Published in the July 17, 2015 edition

MELROSE — An important pitch to turn the Deering Lumber property on Essex Street into a 90 unit assisted living facility with a 45 space parking lot was approved earlier this month by the Planning Board.

The Residence at Melrose Station is the first project to be proposed under the city’s new Rail Corridor Overlay District. The overlay district’s creation is designed to modernize some of the businesses now in operation along Essex and Tremont streets north to Franklin Street and the Melrose Highlands.

In their findings Planning Board members wrote July 1, “The project, when complete, will become a flagship property in our newly created Rail Corridor Overlay District and will enhance the streetscape along this important corridor, providing a use that is currently lacking in Melrose and apparently is in great demand. The proposed project is entirely consistent with the design standards for (a project in the overlay district), including building design, general site design, parking, landscaping, site lighting, signage and infrastructure.

“The Planning Board found the proposed building to exhibit a high level of refinement. The materials chosen to be used on the building facade are high quality materials. Consistent with the design standards, the ground floor is expressed separate and distinct from the upper levels. Between the third and fourth floor, a cornice will be used to create further separation. The stepped back fifth floor, a zoning requirement for a fifth floor, reduces the overall mass and shadow effect of the building.

“In other locations, the height of the building is only one or two floors, further reducing the mass of the building. The proposed new building is located close to the street and will be very prominent to the streetscape, yet the articulation of the facade at pedestrian height helps to minimize the massing of the building. Certain design features will be refined further and submitted to the Design Review Subcommittee for review and approval.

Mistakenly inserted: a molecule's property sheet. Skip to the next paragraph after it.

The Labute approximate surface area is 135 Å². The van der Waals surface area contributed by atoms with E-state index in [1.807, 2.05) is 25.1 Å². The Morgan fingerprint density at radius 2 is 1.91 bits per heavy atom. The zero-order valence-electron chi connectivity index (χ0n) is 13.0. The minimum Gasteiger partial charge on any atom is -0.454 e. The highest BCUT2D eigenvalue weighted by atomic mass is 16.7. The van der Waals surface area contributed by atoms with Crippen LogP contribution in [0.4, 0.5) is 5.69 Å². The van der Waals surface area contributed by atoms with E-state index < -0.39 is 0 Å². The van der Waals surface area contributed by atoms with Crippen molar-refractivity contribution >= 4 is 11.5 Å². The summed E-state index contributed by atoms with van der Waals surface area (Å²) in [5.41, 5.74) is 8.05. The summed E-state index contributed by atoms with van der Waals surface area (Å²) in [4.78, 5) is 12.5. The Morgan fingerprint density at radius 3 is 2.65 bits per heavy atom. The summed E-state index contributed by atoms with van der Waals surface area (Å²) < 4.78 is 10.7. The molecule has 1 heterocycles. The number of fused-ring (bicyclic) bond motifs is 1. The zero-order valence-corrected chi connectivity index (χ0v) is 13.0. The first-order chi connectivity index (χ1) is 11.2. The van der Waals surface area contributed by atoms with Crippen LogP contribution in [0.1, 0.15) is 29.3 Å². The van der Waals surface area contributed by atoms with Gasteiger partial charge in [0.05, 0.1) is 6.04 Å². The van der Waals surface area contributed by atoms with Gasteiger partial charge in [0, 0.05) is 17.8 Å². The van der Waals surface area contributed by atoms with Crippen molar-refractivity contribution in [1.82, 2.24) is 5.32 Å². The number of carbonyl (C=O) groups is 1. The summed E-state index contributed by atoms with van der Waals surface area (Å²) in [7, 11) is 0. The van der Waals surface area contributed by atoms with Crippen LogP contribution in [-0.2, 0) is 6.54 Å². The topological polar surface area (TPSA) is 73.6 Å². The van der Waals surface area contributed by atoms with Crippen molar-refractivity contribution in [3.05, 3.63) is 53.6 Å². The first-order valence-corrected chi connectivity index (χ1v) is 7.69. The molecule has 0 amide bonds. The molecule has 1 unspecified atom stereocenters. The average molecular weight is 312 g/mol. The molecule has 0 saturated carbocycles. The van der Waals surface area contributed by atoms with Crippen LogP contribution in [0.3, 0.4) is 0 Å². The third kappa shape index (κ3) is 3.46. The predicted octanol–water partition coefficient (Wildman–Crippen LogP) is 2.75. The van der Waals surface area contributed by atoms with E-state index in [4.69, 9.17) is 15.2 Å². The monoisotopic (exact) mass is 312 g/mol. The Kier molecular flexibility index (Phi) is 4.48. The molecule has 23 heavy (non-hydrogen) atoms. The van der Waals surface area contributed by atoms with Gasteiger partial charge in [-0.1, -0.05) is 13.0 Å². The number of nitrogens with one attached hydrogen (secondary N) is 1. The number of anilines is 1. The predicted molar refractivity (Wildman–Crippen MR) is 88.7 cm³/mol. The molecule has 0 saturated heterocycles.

“The sign design was driven by the presence of an MWRA sewer easement that runs the length of the property behind the proposed building. As a result, the building is located close to the intersection of Essex and Willow streets and the parking is at the rear of the property, similar to Station Crossing on Willow Street and consistent with (overlay district) design standards. There will be a single driveway to the property on Essex Street. The parking lot is designed to provide adequate drainage, snow storage and maneuverability. An internal crosswalk will be delineated from the pavement. The addition of a sidewalk on sidewalk on Willow Street and the reconstruction of the Essex Street sidewalk will enhance pedestrian accessibility in this important corridor. Public amenities are provided consistent with (overlay district) zoning and design standards. Benches are located along the sidewalks, and a public pocket prk is located near the driveway entrance. The public pocket park will provide the public with a shaded and landscaped oasis from Essex Street.

“…Substantial plantings are proposed interior to the site and along the street. Street trees are proposed along Willow and Essex streets. Fencing and dense landscaping will be used along the property lines to create buffers, particularly along the railroad tracks where a bird garden is proposed for the residents. The parking closest to Essex Street is also screened by landscaping and decorative fencing. The Dumpster, located in the southwestern corner of the property, will be fenced in to screen it from view.

“Site lighting has been designed to not spill onto adjacent properties….Pedestrian-scale lighting will be used within the landscaped areas and on exterior walls. Decorative pole lights will be used within the parking lot. At 14 feet, these pole lights are much shorter than the conventional style of pole lighting. Along the project’s frontage, the Victorian style lights that define downtown Melrose will be used. A total of six Victorian lights are proposed at regular intervals along the project’s frontage,” the Planning Board decision stated, in part.